A Simple Text Editor in C#

In this tutorial you will learn how to build a simple text editor application, including:

  • A toolbar with buttons
  • A text entry area
  • File saving and loading capabilities
  • Message popups
WARNING
NOTE The C# bindings are currently in BETA state
They should only be used for experimenting and NOT for any product development.
The source code for the tutorials is subject to change in the future.
NOTE

Prerequisites

The Code

Copy the code below into a file and build it as instructed in the Setting Up a C# Development Environment guide. You can also find this file in the EFL examples repository in apps/csharp/texteditor.

/* Simple text editor with a main text box and a toolbar on top:
   +vbox----------------------------------------+
   | +hbox------------------------------------+ |
   | | +btn-+ +btn-+ +btn-+ +box-----+ +btn-+ | |
   | | |NEW | |SAVE| |LOAD| | spacer | |QUIT| | |
   | | +----+ +----+ +----+ +--------+ +----+ | |
   | +----------------------------------------+ |
   | +text------------------------------------+ |
   | |                                        | |
   | |                                        | |
   | |         Main text box                  | |
   | |                                        | |
   | |                                        | |
   | +----------------------------------------+ |
   +--------------------------------------------+
*/
 
using System;
 
public class TextEditor
{
    private Efl.Ui.Win win;                  // The main window
    private Efl.Ui.Text editorTextBox;       // The main text entry
    private Efl.Ui.Button toolbarButtonNew;  // The "New" button in the toolbar
    private Efl.Ui.Button toolbarButtonSave; // The "Save" button in the toolbar
    private Efl.Ui.Button toolbarButtonLoad; // The "Load" button in the toolbar
 
    private bool edited = false;              // Document was edited since last save
 
    // File to load and save is fixed since we do not use a file selection dialog
    private readonly string filename = System.IO.Path.Combine(System.IO.Path.GetTempPath(),
                                                              "texteditor_example.txt");
 
    // Quits the application
    private void GUIQuitCb(object sender, Efl.Gfx.EntityVisibilityChangedEvt_Args ea)
    {
        if (ea.arg == false)
            Efl.Ui.Config.Exit();
    }
 
    // Enables or disables buttons on the toolbar as required
    private void GUIToolbarRefresh()
    {
        // "New" is enabled if there is text in the text box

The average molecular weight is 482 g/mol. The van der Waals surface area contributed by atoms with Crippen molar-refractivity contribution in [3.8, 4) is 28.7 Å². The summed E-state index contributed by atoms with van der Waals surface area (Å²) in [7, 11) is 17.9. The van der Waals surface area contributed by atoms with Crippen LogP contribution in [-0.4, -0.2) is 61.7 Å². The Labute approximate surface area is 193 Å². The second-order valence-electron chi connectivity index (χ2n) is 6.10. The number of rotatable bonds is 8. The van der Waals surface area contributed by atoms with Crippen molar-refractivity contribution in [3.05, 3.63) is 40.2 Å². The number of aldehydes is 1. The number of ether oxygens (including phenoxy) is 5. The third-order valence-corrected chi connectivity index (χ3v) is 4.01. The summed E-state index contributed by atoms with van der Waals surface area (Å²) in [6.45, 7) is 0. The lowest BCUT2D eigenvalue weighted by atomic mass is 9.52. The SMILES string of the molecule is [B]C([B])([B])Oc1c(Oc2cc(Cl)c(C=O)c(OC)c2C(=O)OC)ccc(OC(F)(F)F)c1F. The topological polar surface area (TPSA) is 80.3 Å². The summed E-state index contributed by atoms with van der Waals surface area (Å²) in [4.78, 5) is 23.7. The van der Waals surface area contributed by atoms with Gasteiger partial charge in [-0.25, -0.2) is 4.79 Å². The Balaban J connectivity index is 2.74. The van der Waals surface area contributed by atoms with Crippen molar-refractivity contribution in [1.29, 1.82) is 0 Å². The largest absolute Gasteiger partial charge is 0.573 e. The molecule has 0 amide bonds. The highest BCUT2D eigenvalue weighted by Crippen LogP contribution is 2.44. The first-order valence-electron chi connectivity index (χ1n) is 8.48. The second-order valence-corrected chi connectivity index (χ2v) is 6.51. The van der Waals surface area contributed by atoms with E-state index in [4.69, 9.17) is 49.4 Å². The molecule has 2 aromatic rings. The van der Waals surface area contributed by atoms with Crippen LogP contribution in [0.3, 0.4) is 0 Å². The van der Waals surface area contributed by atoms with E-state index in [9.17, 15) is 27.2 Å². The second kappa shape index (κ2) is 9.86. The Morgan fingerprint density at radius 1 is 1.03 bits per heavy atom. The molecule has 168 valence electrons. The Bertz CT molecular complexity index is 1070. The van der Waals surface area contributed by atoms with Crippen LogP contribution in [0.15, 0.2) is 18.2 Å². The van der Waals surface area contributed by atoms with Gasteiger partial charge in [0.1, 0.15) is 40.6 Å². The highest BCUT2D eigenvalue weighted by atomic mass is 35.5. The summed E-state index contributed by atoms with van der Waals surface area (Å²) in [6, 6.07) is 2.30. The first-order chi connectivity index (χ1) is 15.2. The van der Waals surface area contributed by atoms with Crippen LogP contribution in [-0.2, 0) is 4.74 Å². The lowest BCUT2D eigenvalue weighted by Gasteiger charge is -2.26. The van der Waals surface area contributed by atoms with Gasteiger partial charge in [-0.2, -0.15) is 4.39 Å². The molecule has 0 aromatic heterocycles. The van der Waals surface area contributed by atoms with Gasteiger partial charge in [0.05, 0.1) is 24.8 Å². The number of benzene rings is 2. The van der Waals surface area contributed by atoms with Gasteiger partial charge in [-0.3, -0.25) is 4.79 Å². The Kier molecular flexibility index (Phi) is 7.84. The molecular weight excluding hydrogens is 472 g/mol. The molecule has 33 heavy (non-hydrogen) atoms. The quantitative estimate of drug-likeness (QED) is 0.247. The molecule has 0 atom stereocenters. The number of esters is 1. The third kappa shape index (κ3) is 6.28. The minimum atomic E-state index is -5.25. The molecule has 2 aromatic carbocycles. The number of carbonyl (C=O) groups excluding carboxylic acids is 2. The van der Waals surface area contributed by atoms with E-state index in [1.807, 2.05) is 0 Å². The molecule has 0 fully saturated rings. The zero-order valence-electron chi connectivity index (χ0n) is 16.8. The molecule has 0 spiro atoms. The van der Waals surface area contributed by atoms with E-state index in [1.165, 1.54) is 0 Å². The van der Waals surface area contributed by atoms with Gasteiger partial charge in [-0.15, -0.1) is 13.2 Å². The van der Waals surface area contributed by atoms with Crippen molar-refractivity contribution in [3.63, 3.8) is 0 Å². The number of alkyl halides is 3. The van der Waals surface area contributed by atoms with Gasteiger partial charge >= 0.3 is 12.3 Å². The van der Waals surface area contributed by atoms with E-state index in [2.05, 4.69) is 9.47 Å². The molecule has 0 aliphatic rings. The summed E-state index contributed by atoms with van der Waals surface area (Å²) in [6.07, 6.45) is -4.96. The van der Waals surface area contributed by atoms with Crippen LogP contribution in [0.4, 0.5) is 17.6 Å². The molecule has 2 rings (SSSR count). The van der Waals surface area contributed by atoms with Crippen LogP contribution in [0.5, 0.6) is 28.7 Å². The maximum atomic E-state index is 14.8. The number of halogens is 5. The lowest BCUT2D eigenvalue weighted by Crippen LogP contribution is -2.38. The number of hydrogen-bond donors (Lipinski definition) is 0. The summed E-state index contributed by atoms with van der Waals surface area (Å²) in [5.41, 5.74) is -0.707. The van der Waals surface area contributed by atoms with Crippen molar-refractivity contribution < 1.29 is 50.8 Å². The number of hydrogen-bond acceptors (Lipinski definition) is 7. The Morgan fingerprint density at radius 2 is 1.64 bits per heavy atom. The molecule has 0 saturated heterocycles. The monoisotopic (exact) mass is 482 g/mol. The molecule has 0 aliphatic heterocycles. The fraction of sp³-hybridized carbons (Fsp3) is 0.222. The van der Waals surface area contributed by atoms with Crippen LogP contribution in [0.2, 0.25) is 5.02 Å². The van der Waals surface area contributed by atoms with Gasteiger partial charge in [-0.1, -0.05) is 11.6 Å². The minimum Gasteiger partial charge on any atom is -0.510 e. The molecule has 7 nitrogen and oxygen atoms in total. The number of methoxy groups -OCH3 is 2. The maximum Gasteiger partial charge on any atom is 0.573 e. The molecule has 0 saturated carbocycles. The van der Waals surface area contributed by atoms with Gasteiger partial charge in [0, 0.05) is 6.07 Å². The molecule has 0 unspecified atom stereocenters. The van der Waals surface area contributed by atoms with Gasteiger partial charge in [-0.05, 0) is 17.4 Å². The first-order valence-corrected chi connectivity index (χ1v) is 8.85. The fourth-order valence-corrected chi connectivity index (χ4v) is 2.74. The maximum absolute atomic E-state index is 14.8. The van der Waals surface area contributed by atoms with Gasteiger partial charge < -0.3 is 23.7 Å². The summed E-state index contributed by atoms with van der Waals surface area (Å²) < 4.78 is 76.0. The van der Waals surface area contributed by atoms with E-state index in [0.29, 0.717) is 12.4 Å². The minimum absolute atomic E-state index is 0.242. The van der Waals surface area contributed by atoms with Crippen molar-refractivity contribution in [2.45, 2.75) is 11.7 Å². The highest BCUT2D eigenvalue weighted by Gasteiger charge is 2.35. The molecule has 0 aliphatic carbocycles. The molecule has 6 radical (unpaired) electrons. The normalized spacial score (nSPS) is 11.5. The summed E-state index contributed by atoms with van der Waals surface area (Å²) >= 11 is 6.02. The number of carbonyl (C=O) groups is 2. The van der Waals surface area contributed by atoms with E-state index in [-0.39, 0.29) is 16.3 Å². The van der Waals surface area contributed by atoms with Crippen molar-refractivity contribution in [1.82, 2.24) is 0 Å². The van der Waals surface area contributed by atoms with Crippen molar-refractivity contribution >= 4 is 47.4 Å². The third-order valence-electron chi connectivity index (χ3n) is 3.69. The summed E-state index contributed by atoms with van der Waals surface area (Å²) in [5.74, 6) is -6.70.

toolbarButtonNew.SetDisabled(string.IsNullOrEmpty(editorTextBox.GetText()));
        // "Save" is enabled if the text has been modified since last save or load
        toolbarButtonSave.SetDisabled(!edited);
        // "Load" is enabled if there is a file to load
        toolbarButtonLoad.SetDisabled(!System.IO.File.Exists(filename));
    }
 
    // Called when the text in the editor has changed
    private void EditorChangedCb(object sender, EventArgs ea)
    {
        edited = true;
        GUIToolbarRefresh();
    }
 
    // Shows a modal message popup with an "OK" button
    private void ShowMessage(string message)
    {
        var popup = new Efl.Ui.TextAlertPopup (win);
        popup.SetText(message);
        popup.SetExpandable(new Eina.Size2D(200, 200));
        popup.SetButton(Efl.Ui.AlertPopupButton.Positive, "OK", null);
        popup.ButtonClickedEvt +=
            (object sender, Efl.Ui.AlertPopupButtonClickedEvt_Args ea) => {
          // Dismiss popup when the button is clicked
          ((Efl.Ui.TextAlertPopup)sender).SetParent(null);
        };
    }
 
    // Adds a button to the toolbar, with the given text, icon and click event handler
    private Efl.Ui.Button GUIToolbarButtonAdd(Efl.Ui.Box toolbar, string name,
                                              string iconName, EventHandler func)
    {
        var button = new Efl.Ui.Button(toolbar);
        button.SetText(name);
        button.ClickedEvt += func;
        button.SetHintWeight(0, 1);
 
        // Set the content of the button, which is an image
        var image = new Efl.Ui.Image(toolbar);
        image.SetIcon(iconName);
        button.SetContent(image);
 
        toolbar.DoPack(button);
        return button;
    }
 
    // Creates a new toolbar, with all its buttons
    private void GUIToolbarSetup(Efl.Ui.Box parent)
    {
        // Create a horizontal box container for the buttons
        var bar = new Efl.Ui.Box(parent);
        // 0 vertical weight means that the toolbar will have the minimum height
        // to accommodate all its buttons and not a pixel more. The rest of the
        // space will be given to the other object in the parent container.
        bar.SetHintWeight(1, 0);
        bar.SetDirection(Efl.Ui.Dir.Horizontal);
        parent.DoPack(bar);
 
        // "New" button
        toolbarButtonNew = GUIToolbarButtonAdd(bar, "New", "document-new",
          (object sender, EventArgs ea) => {
              // When this button is clicked, remove content and refresh toolbar
              editorTextBox.SetText("");
              GUIToolbarRefresh();
          });
 
        // "Save" button
        toolbarButtonSave = GUIToolbarButtonAdd(bar, "Save", "document-save",
          (object sender, EventArgs ea) => {
              // When this button is clicked, try to save content and refresh toolbar
              try {